The Importance Of Slavery In The Bible

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The Bible holds as one of the most important writings of all time. From the days when it was being constructed to the modern 21st century, the Bible is included in most of human life. Interestingly enough, the books within the Bible have been read countless amounts of time with endless analysis and yet we sometimes forget the history behind the writings. Scripture falls nowhere short of a book of power throughout time. Many empires have dominated throughout history by creating a sense of order and rule within mankind. Power plays a major role in the influences man has amongst other men. The most powerful ruling of their time was the Persian Empire and, later to follow, the Roman Empire. Ironically, both dominating forces influenced the interpretation …show more content…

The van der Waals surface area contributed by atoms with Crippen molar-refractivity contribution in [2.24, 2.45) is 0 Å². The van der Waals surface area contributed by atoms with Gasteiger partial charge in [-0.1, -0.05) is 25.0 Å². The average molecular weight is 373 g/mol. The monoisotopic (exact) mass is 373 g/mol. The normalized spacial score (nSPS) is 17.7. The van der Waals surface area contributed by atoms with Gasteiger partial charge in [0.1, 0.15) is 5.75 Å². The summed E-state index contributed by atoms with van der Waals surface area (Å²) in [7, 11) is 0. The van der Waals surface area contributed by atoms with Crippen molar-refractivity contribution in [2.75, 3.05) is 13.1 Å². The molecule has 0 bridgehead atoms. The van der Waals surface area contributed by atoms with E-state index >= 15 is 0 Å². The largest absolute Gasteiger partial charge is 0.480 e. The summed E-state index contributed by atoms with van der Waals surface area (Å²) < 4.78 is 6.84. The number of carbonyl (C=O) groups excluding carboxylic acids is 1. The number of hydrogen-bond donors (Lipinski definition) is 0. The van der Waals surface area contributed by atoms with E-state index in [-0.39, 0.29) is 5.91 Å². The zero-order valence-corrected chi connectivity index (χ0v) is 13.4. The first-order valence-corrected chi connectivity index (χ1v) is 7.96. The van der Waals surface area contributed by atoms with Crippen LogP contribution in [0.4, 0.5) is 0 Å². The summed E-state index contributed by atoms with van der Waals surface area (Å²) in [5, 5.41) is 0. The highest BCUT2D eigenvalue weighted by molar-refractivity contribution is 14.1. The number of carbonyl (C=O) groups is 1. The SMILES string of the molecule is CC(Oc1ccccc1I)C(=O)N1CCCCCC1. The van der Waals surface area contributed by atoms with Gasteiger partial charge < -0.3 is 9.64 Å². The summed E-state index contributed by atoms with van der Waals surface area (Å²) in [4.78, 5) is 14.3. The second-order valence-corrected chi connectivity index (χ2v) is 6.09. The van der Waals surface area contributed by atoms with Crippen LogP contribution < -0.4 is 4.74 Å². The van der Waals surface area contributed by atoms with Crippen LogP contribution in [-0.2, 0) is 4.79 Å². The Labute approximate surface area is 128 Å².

In even more detail, Peter proclaims “submit yourselves to your masters” (1Peter 2:18). In context, Peter discusses the evident interaction of slave and master. But, does God associate with slavery? It can be found in other writings within the New Testament that slavery does not follow God’s word. But, within the Roman Empire, there is definite occurrences of such acts. Therefore, how do Christians interpret the situation? Within Peter’s letter, slavery stands as a way of human interaction; something that ought to occur. He goes as far to proclaim “For it is commendable if someone bears up under the pain of unjust suffering because they are conscious of God” (1Peter 2:19). To suffer as a slave is understood as a way of holding true to Christian faith. But, to suffer as a Christian is not seemingly just. In contrary, Peter hoped to portray that no success will come from defending oneself against the higher means of power. The Roman Empire gains heightened authority through such implications because Christians are told they are followers of Jesus because they endure the injustices of living under an imperial system. Peter’s proclamations should not be taken as a teaching to Christians, but only as a tactic to protect the followers of Jesus from the Empire. Suffering for doing good is strongly supported by Peter, but once taken into its entirety and out of its exact context, it is unrighteous. The Roman Empire had such powerful authority that to be a dutiful civilian under their reign, one would be identified as a good

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